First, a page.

Screen Printing:

Make Color Matching Easier

If you learn basic color properties and standardize your in-house inks, you can create a profitable and efficient process for color matching.

By Thomas Trimingham, Contributing Writer

Hues have properties with colors that are close to them and those that will mix with them to create other hues. Isolating the hue from value and saturation makes it easier to see how some colors can be easily matched while others may be more difficult.

June 27, 2013

Color matching doesn’t have to be a challenging part of the screen printing process. The main obstacles to fast and efficient color matching involve educating customers, previewing and preparing the artwork properly, and using the right tools to modify or mix inks properly. Once these hurdles are cleared, handling new color requests becomes a relatively simple matter.

Many of the difficulties in providing accurate color results can be prevented up front by first developing good color-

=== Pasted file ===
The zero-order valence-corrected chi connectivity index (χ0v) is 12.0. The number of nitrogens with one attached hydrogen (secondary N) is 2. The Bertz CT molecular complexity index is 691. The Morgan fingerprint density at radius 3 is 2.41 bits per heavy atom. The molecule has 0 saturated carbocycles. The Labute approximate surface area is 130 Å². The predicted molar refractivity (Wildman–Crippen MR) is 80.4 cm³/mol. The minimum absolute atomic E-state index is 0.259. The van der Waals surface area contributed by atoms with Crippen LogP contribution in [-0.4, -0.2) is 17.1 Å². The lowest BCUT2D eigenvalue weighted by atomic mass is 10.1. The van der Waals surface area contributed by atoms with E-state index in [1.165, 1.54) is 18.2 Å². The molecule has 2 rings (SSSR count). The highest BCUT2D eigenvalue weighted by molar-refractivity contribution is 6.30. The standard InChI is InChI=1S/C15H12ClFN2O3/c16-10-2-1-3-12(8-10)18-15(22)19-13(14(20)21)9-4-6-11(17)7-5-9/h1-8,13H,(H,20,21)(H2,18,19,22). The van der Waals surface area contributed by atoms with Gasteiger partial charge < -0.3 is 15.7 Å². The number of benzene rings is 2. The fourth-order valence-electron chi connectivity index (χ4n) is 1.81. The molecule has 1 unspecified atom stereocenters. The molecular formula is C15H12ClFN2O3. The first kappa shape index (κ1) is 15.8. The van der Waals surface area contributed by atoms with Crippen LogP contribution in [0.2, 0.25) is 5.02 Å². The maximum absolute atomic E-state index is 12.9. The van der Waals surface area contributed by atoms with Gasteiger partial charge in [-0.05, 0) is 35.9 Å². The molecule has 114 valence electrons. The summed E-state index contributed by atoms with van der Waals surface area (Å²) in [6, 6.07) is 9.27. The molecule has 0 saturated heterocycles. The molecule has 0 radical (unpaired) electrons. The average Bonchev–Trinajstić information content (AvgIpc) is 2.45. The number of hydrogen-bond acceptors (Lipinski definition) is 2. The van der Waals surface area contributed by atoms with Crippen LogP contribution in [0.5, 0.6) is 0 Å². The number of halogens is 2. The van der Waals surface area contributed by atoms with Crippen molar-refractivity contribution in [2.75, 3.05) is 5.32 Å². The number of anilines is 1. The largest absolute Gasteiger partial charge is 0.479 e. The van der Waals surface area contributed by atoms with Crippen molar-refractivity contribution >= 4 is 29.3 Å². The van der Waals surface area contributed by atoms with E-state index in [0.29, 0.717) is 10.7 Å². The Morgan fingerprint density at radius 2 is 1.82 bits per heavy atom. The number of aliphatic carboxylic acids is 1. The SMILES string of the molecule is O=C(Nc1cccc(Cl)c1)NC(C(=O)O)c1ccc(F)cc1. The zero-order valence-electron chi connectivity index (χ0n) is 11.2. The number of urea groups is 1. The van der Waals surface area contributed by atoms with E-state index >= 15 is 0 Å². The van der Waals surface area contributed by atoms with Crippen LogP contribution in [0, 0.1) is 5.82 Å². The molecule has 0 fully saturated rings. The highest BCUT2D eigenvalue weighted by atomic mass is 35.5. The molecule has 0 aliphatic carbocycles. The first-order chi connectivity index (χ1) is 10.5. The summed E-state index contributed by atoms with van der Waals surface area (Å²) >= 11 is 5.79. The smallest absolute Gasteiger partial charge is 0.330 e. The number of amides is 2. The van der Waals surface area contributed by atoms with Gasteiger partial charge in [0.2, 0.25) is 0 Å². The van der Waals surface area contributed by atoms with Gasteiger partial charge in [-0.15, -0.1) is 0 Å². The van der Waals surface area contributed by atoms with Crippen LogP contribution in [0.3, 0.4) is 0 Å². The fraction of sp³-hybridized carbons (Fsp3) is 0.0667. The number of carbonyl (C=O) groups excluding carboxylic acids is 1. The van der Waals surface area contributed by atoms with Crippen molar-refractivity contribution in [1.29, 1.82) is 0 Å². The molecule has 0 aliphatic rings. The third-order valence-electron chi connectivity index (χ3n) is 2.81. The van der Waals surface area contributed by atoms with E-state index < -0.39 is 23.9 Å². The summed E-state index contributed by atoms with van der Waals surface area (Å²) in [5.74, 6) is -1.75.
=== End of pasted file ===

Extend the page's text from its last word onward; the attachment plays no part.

matching policies. A client will provide a design or logo and then, as an afterthought, say, “Oh yes! Make sure you match that accent color to Pantone 300 for me.”

This situation begs the question: What exactly are your shop’s policies for providing a color match on a printed T-shirt? Many printers are nervous about charging for matching an ink color and it is more common for this cost not to be added. If that’s the case, where does the extra cost factor in and who absorbs it? Depending on the agreement and relationship with the client, it may be possible to charge extra for color matching, or include the cost into either the art or the production setup costs. If there is no way to bill for the extra time required for color matching, then it is even more important that an efficient system be used to save time.